These findings led us to enquire whether the modification of proteoglycans and GAG metabolism might be reflected in the urine of patients with PXE.

Materials and Methods

PATIENT POPULATION AND URINE COLLECTION

We obtained 20 urine specimens from 20 different healthy human volunteers plus another 22 urine specimens, 10 from PXE-affected patients and 12 from healthy carriers (see Data Supplements available with the online version of this article at http://www.clinchem.org/content/vo149/issue3/). After obtaining written consent, we obtained a 50-100 mL urine sample from each volunteer or patient and stored the samples frozen at -20 [degrees]C for analytical investigation.

The majority of controls were chosen from among the 50 healthy individuals analyzed for ABCC6/MRP6 mutations and considered as "controls". They were all Italian and from the same regions as the patients. The majority of both controls and PXE patients were from Northern Italy. The age range for the controls and the majority of PXE patients was 20-50 years.

MATERIALS

We obtained high-purity agarose and barium acetate from Bio-Rad; 1,2-diaminopropane from Merck; cetylpyridinium chloride from Aldrich; cetyltrimethylammonium bromide from BDH; and toluidine blue from Sigma. Chondroitinase ABC from Proteus vulgaris (EC 4.2.2.4) and chondroitinase AC II from Arthrobacter aurescens (EC 4.2.2.5) were from Sigma. Unsaturated CS/dermatan sulfate disaccharides, heparinase from Flavobacterium heparinum (EC 4.2.2.7), and heparitinase I from F. heparinum (EC 4.2.2.8) were from Seikagaku Corporation.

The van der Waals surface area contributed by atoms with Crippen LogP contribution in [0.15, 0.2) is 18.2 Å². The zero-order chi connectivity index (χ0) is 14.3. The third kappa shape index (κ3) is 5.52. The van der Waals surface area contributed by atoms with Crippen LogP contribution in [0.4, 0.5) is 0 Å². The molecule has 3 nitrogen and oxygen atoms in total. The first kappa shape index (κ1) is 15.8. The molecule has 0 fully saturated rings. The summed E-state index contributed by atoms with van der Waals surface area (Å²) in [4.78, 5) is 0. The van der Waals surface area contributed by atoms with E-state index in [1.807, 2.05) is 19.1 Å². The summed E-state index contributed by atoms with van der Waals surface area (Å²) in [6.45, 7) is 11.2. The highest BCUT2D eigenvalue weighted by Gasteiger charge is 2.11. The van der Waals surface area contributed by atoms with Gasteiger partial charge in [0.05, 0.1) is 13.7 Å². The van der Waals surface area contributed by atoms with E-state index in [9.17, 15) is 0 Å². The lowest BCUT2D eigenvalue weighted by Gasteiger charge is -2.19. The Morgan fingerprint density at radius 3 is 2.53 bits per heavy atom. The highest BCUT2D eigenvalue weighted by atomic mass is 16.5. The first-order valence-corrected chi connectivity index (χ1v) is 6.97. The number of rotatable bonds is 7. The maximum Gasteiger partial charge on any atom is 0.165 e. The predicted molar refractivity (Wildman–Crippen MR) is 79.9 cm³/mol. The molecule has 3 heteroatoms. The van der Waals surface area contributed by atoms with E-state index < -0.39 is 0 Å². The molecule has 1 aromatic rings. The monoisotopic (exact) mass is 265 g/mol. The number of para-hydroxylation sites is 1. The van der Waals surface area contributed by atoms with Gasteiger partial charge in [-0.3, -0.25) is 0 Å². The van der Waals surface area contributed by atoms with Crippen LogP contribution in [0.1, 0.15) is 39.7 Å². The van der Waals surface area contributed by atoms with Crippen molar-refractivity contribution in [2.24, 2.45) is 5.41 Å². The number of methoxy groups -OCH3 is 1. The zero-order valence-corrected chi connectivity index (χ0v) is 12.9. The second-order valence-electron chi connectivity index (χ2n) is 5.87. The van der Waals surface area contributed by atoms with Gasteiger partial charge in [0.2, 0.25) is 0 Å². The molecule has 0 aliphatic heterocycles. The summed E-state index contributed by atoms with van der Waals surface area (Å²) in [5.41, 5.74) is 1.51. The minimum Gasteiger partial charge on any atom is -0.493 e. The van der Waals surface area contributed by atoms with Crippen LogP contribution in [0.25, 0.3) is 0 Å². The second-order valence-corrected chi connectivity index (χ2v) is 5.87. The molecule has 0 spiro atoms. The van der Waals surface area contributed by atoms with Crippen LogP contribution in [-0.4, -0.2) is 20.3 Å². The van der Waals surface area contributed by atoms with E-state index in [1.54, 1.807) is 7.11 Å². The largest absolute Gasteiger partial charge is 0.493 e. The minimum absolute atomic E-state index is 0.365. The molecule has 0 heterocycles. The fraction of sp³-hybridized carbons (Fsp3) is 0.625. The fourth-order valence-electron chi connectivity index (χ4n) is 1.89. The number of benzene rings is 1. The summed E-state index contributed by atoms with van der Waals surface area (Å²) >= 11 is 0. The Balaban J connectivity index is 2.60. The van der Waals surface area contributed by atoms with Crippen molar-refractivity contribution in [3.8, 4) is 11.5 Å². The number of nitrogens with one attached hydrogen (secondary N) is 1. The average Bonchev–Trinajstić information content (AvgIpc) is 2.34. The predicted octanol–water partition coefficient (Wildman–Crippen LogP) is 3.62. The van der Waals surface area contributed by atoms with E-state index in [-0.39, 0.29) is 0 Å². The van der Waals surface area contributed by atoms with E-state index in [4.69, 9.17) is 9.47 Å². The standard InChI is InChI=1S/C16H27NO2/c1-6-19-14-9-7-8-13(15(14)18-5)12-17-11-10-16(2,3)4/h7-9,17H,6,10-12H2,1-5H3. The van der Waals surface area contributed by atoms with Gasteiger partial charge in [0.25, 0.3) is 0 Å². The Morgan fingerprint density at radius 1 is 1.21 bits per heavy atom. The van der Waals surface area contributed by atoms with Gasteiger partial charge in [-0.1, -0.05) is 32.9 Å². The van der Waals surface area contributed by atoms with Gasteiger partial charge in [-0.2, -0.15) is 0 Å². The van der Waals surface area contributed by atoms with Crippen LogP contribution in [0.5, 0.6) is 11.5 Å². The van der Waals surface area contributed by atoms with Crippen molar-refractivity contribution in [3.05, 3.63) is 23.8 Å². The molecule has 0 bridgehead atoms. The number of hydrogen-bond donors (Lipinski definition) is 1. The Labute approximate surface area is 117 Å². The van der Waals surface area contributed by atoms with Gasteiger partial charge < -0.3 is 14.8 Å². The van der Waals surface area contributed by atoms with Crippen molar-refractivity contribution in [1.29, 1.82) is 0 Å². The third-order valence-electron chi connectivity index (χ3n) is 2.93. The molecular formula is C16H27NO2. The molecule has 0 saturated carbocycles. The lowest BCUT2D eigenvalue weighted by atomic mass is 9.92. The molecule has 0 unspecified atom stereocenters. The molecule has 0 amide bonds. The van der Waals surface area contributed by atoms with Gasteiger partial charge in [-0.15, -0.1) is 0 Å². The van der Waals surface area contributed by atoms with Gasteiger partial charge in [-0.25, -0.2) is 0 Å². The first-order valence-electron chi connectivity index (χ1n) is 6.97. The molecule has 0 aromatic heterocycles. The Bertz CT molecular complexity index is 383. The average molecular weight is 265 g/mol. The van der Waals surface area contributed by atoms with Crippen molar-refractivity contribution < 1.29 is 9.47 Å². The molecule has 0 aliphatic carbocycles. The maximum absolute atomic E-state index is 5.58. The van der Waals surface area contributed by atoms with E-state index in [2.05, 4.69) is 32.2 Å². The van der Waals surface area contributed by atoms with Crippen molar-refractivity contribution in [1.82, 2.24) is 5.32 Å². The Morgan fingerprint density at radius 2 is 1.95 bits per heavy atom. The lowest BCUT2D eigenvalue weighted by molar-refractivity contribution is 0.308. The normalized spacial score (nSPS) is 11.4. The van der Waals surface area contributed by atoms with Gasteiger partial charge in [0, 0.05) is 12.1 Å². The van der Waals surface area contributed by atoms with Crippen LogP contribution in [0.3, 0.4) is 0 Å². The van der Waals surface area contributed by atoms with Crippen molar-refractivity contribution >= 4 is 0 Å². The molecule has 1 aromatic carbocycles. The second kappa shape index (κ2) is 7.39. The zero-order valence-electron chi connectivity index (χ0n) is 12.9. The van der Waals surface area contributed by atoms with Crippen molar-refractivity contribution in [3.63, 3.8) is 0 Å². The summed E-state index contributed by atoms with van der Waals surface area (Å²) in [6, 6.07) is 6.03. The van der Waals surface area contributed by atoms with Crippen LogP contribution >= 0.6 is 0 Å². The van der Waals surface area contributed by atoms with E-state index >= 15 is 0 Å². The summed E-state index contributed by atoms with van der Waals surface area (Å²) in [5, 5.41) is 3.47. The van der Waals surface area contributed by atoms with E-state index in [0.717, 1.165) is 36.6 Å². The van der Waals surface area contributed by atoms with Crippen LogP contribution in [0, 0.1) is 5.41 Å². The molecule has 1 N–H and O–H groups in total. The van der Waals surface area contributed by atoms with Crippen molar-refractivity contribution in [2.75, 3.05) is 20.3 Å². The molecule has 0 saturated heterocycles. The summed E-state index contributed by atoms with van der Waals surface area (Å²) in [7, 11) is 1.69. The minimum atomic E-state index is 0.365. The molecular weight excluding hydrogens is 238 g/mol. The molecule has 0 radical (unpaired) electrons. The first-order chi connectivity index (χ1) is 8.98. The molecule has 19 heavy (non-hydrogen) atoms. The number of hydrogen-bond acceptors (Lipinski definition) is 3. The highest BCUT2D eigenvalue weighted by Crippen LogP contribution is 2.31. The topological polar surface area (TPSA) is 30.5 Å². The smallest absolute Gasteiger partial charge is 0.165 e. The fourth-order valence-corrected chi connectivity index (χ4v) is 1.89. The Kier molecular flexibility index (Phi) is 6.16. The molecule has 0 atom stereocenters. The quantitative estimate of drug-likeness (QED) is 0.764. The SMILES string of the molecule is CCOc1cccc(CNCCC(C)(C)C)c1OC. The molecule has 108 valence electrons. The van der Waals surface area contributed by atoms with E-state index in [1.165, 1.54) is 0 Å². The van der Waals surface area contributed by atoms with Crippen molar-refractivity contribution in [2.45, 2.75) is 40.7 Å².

CS from bovine trachea with a molecular mass of ~23 760 Da and a sulfate-to-carboxyl ratio of 0.93 was obtained from Institut Biochimique SA. HS with a molecular mass of 13 950 Da and a sulfate-to-carboxyl ratio of ~1.06 was prepared from bovine spleen (32). All other reagents were analytical grade.

EXTRACTION AND PURIFICATION OF GAGS FROM HUMAN URINE

We centrifuged 10 mL of urine from healthy volunteers, PXE-affected patients, and healthy carriers and brought the supernatant to pH 6.0 with 1 mol/L HCI. After the addition of 170 [micro]L of 50 g/L cetyltrimethylammonium bromide, the urine was stored at 4 [degrees]C for 24 h. After centrifugation at 5000g, the pellet was washed with 2 mL of ethanol, stored at 4 [degrees]C for 24 h, centrifuged, and dried at 60 [degrees]C. After the addition of 1 mL of 2 mol/L NaCl and centrifugation at 50008, 5 mL of ethanol was added to the supernatant, and the mixture was stored at -20 [degrees]C for 2 h. After centrifugation, the pellet was dried at 60 [degrees]C. After the addition of 500 [micro]L of distilled water, the polysaccharides were lyophilized. The material was further dissolved in 500 [micro]L of distilled water, and after 1 mL of acetone was added, the solution was stored at -20 [degrees]C for 24 h. After centrifugation at 50008, the pellet was dried at 60 [degrees]C. The purified GAGs were dissolved in 40 [micro]L of distilled water and further analyzed by agarose gel electrophoresis (5-20 [micro]L) and HPLC (10 [micro]L; see below).

AGAROSE GEL ELECTROPHORESIS